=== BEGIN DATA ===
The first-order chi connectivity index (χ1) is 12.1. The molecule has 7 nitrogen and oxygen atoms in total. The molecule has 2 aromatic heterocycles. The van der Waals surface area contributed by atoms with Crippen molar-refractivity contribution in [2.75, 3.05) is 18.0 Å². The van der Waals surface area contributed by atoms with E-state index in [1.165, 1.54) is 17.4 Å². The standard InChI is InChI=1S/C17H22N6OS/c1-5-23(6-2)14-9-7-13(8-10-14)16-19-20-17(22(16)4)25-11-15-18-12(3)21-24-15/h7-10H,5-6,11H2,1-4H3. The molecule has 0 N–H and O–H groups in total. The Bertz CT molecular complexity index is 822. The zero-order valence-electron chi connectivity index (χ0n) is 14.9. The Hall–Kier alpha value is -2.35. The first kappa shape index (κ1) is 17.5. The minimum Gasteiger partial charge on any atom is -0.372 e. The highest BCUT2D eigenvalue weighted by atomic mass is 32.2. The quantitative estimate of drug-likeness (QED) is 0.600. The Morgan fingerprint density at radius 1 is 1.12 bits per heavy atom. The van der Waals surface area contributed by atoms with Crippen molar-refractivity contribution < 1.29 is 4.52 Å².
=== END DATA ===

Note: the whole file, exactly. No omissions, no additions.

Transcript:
The first-order chi connectivity index (χ1) is 12.1. The molecule has 7 nitrogen and oxygen atoms in total. The molecule has 2 aromatic heterocycles. The van der Waals surface area contributed by atoms with Crippen molar-refractivity contribution in [2.75, 3.05) is 18.0 Å². The van der Waals surface area contributed by atoms with E-state index in [1.165, 1.54) is 17.4 Å². The standard InChI is InChI=1S/C17H22N6OS/c1-5-23(6-2)14-9-7-13(8-10-14)16-19-20-17(22(16)4)25-11-15-18-12(3)21-24-15/h7-10H,5-6,11H2,1-4H3. The molecule has 0 N–H and O–H groups in total. The Bertz CT molecular complexity index is 822. The zero-order valence-electron chi connectivity index (χ0n) is 14.9. The Hall–Kier alpha value is -2.35. The first kappa shape index (κ1) is 17.5. The minimum Gasteiger partial charge on any atom is -0.372 e. The highest BCUT2D eigenvalue weighted by atomic mass is 32.2. The quantitative estimate of drug-likeness (QED) is 0.600. The Morgan fingerprint density at radius 1 is 1.12 bits per heavy atom. The van der Waals surface area contributed by atoms with Crippen molar-refractivity contribution < 1.29 is 4.52 Å².